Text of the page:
A recent article by Tom Ehrich titled “Sunday Mornings Are Broken” has been posted and re-posted around the internet, causing a stir of worthwhile, though at times heated, conversation.
Ehrich is is a writer, church consultant and Episcopal priest based in New York. In his article Ehrich makes a simple, and statistically undeniable, point:
Sunday worship isn’t growing churches any longer.
He sees two causes for the decline of Sunday mornings:
1. Sunday morning has become a time for sleeping in, kids’ sports and shopping.
2. Young prospects want engagement, not pew-sitting.
Ehrich does not want to do away entirely with Sunday morning worship; but he believes that if those of us who are committed to church agree that Sunday mornings have become a problem we must rethink how we do church. In our attempts to continue embodying the presence of Christ in our lives, Ehrich suggests we focus our energies on four things:
1. small group ministries
2. high-commitment mission work
3. lively online offerings
4. activities beyond Sunday mornings
One of the main problems in making this shift to a new way of doing church, Ehrich suggests is that
older constituents remembering an earlier era demand that Sunday receive the greatest share of church resources, that it be the pastor’s number one commitment, and that it be the ultimate measure of success.
There is no question that clergy are the objects of many conflicting demands. We are encouraged to maintain life as it was and do all things new. In the midst of the competing demands on clergy energy, Erhich argues that, rather than focusing exclusively on Sunday mornings, clergy should be:
- nurturing small groups
- looking for ways like video to reach more people
- using technology to pursue “touches” and “leads”
Clergy need to resist the temptation to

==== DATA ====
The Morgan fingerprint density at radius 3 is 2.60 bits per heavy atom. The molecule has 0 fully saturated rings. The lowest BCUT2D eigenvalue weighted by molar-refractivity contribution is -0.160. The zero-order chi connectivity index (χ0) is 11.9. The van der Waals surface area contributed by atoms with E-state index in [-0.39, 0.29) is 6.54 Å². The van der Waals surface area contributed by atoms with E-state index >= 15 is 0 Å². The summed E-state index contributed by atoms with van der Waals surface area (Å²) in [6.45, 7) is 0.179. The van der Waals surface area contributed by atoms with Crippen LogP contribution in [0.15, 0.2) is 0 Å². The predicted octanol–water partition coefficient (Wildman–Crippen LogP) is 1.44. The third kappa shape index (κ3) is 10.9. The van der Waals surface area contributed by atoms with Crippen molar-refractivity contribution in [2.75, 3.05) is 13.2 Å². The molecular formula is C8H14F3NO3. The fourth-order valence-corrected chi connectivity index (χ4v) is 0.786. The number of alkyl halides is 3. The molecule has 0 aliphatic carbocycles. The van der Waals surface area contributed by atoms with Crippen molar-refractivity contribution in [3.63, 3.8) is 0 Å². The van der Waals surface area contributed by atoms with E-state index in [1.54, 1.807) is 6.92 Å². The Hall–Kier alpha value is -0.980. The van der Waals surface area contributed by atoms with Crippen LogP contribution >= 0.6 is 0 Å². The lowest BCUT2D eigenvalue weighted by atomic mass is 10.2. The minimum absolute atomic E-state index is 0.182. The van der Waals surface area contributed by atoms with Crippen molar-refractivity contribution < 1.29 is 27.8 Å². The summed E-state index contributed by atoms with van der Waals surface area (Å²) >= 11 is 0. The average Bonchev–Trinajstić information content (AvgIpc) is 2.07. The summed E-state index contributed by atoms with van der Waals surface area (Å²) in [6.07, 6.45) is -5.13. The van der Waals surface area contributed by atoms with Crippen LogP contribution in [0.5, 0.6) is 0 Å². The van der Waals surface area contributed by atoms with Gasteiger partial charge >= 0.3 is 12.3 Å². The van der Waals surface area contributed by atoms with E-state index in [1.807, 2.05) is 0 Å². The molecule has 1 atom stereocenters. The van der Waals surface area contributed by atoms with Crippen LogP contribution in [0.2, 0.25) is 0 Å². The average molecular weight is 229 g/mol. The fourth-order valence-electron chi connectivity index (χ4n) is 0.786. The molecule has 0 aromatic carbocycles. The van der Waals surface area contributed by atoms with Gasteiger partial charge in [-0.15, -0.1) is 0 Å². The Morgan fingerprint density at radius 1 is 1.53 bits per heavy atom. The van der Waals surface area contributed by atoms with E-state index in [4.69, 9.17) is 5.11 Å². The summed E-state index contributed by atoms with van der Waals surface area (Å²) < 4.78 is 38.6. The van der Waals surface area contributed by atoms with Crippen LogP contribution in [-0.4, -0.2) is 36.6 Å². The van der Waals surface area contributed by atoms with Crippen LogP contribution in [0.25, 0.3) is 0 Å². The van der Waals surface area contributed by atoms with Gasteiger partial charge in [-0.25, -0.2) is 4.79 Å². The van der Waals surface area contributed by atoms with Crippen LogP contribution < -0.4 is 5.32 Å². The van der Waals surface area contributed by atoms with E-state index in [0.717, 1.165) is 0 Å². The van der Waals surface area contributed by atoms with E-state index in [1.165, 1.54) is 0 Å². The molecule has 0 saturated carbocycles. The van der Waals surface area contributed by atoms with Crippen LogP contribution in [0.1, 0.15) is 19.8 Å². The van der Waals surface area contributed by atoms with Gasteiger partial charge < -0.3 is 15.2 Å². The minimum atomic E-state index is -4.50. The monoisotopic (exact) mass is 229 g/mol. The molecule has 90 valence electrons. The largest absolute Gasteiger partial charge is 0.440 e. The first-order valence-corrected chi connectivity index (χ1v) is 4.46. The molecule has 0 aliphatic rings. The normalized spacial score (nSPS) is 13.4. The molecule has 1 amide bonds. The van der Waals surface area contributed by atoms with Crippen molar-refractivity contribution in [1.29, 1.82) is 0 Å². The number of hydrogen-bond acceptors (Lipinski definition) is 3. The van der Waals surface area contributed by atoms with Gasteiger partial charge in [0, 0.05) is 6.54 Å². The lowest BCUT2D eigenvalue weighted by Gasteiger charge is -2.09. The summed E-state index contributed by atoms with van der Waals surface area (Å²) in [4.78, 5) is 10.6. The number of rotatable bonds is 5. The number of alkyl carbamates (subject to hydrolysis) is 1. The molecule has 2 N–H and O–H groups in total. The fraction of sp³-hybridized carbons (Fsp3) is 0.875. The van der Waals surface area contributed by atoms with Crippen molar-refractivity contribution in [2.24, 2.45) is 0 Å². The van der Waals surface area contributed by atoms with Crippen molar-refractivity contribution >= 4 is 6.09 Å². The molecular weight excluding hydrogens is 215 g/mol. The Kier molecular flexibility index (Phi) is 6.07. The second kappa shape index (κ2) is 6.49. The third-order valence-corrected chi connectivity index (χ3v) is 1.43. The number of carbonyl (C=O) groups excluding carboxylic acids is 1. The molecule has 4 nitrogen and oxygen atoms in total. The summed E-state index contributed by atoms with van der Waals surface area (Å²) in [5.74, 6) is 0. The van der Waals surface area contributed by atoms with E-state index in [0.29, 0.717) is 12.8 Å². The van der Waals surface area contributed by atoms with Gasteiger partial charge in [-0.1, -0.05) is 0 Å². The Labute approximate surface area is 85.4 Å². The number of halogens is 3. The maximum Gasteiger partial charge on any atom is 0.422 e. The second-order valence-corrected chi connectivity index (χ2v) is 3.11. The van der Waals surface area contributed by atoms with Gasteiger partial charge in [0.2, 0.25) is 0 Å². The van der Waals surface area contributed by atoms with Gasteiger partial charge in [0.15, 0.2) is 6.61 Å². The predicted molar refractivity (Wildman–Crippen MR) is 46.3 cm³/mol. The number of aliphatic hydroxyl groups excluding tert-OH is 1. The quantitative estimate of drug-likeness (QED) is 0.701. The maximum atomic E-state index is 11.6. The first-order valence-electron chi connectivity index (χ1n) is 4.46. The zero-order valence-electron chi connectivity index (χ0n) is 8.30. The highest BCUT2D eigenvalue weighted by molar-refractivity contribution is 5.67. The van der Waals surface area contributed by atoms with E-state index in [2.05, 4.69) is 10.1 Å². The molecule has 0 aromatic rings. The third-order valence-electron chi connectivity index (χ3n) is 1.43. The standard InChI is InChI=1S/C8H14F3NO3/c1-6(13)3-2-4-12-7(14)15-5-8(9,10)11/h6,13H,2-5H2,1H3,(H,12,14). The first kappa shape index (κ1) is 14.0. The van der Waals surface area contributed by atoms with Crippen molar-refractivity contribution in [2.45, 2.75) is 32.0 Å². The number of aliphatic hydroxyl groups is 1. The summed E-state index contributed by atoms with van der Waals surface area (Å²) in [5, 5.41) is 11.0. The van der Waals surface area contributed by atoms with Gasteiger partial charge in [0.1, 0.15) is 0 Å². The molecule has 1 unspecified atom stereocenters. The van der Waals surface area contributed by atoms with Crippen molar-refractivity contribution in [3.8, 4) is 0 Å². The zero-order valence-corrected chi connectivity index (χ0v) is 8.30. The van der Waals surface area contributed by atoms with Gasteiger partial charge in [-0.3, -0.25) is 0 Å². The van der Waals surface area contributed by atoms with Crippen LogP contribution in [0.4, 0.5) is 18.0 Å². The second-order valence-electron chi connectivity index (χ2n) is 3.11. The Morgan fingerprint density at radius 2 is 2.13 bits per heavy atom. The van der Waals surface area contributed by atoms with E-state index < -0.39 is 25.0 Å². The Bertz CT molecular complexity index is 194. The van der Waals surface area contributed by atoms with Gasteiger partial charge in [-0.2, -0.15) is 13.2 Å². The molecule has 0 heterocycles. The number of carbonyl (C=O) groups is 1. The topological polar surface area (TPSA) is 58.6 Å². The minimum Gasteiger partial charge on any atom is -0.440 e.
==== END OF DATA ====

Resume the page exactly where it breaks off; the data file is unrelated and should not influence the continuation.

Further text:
expect to find a single answer that’s applicable everywhere.
Instead the challenge is to
Be an entrepreneur, in the way Jesus was an entrepreneur, namely, adapting to the context; having a fervent vision but flexible methods; focusing on outcomes (transformed lives), not consistency of practice; working outside institutions; being a disruptive force.
Second, use today’s tools (especially technology) to reach today’s people, who are largely diverse, scattered, isolated and not joiners.
Third, proclaim fresh messages that don’t reinforce negative perceptions of religion as judgmental, harsh, condescending, overly concerned with institution.
Fourth, break Mammon’s hold on Christianity by reconsidering facilities, staff and other overhead, and by teaching personal stewardship, not institutional fund-raising.
Finally, stand where Jesus stood: on the margins, in solidarity with people, speaking truth to power, risking everything to declare hope and healing.
The responses to Ehrich’s thoughts have been varied. There are those who dismiss out of hand any idea that the church should be concerned in any way about the numbers of people who attend worship. Others are outraged by Ehrich’s suggestion that clergy should have a more “entrepreneurial” spirit and dismiss any concern with “Mammon” as beneath contempt.
But, the church does not exist in isolation. Cultural trends have an impact upon our life and we need to pay attention to the realities of the world in which we are attempting to operate.
Ehrich’s analysis has merit and his prescriptions for the “problem” he identifies have value. Tomorrow I will offer some of my own reflections on Ehrich’s thoughts.